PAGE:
Book Review: The Choosing by Rachelle Dekker


Genre: YA Dystopian

You’ll like this if you like: Gentle Heroes, Forbidden Love, and an Inspiring Inner Journey.

Cleanliness: The heroine is kissed a few times. One time, two men attack her, but guess who comes to the rescue?

Hero type: Protector/Beta Male

Favorite profound quote:

“What if you could abandon all of the labels the world has placed on you? Who would you be then?”

Favorite descriptive quote:

“Carrington could feel her own hope stirring, building a soft orchestra filled with lovely tones that could at any moment burst into a thunderous crescendo.”


From Amazon

Like all citizens since the Ruining, Carrington Hale knows the importance of this day. But she never expected the moment she’d spent a lifetime preparing for—her Choosing ceremony—to end in disaster. Ripped from her family, she’ll spend her days serving as a Lint, the lowest level of society. She knows it’s her duty to follow the true way of the Authority.

But as Carrington begins this nightmare, rumors of rebellion rattle her beliefs. Though the whispers contradict everything she’s been told, they resonate deep within.

Then Carrington is offered an unprecedented chance at the life she’s always dreamed of, yet she can’t shake the feeling that it may be an illusion. With a killer targeting Lints and corruption threatening the highest levels of the Authority, Carrington must uncover the truth before it destroys her.


I loved the opening of the story, and the entire concept of the Choosing. In the story, it’s said that every woman gets value and worth from her husband, so the girls spend their entire lives being trained and groomed to be the perfect wives, hoping men will chose them at a ball, called the Choosing. Those not chosen are deemed failures and sent to work the rest of their lives in a factory. Carrington has obeyed every, single rule and is the top student, yet she’s not chosen.

I loved Carrington’s inner journey, because I think it’s one we can all relate to. Carrington has to learn that her worth isn’t determined by others, or what she does, or being chosen by a man, because the most powerful Being in existence has already chosen her. Frankly, it’s hard to think of your worth as inherent and God-given—at least for me. I constantly compare myself to others and determine my worth by how hard I work. Quite frankly, my love for myself is conditional.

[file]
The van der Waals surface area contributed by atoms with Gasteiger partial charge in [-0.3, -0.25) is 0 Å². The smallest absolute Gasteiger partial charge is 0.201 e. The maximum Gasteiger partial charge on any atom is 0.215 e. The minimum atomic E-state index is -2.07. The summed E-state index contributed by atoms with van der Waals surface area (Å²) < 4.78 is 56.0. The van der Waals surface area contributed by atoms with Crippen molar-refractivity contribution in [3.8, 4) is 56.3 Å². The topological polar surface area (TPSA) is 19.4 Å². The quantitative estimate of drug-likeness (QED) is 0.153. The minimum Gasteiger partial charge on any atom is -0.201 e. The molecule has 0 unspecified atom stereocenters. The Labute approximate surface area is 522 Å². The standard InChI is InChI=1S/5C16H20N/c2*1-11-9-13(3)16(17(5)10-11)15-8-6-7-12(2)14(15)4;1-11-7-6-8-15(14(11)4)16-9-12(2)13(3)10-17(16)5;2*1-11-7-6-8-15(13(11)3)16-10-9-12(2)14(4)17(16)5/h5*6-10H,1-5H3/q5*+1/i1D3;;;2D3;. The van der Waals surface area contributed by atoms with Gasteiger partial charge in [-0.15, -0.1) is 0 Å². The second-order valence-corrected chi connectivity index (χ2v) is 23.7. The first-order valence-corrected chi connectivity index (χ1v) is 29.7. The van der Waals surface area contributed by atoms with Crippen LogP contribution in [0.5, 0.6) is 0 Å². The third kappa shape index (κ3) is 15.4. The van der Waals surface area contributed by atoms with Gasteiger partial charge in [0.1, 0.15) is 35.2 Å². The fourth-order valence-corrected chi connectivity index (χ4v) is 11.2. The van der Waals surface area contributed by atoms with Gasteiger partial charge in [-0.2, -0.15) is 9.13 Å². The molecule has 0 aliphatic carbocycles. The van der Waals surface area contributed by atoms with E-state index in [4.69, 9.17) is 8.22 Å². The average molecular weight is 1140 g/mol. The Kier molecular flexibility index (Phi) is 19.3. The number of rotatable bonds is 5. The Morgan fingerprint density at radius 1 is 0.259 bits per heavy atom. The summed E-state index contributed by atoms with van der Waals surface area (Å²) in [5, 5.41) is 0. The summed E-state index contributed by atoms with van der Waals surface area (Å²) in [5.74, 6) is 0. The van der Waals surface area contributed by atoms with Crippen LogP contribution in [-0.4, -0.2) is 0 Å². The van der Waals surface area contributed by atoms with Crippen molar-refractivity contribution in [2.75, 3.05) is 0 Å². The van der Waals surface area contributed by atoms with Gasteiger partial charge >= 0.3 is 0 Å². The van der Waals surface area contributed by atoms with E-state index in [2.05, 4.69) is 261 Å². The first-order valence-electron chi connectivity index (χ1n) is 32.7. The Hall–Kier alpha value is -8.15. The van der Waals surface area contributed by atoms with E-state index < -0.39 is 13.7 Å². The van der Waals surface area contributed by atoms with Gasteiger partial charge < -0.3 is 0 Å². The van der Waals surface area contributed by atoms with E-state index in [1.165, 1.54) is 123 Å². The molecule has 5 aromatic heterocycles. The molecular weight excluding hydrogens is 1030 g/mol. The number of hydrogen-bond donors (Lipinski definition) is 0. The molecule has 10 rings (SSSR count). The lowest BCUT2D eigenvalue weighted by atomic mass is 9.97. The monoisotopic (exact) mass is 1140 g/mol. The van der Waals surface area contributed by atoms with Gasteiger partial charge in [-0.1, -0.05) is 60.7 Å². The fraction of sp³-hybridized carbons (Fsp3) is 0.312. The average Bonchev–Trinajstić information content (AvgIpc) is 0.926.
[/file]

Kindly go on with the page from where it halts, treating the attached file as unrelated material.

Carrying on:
This story has a slight thread of romance between Carrington and a really sweet, gentle guard, Remko. Sometimes, sections of the world’s history and flashbacks interrupted the story. It was interesting, but I wish these could have been integrated into the story. Overall, I loved how the plot and mystery weave together, and I’d definitely recommend this.



Get a Free Sample of The Choosing


Is your love for yourself ever conditional? Do you ever link your worth to what others say of to what you’re able to do, like Carrington does in The Choosing?

Recent Comments

  • Hannah
    October 2, 2016 - 1:47 pm · Reply

    This sounds like a neat story! The themes seems very strong and is one I bet many teenage girls can relate to. I know I can – it isn’t that I want to perform for the men around me but rather my parents. I feel like I lose my value if I disappoint them or don’t meet the expectations of people around me. Especially if it is an area I am supposed to be good at – schoolwork, for example. I feel like I should be perfect but naturally that is impossible.

    • Elizabeth Newsom
      October 3, 2016 - 12:29 pm · Reply

      I would think many teen girls could understand that theme too. 😛 I know what you mean! I can be a bit of a perfectionist sometimes. Does it ever seem like it’s easier to be kinder to others rather than yourself?

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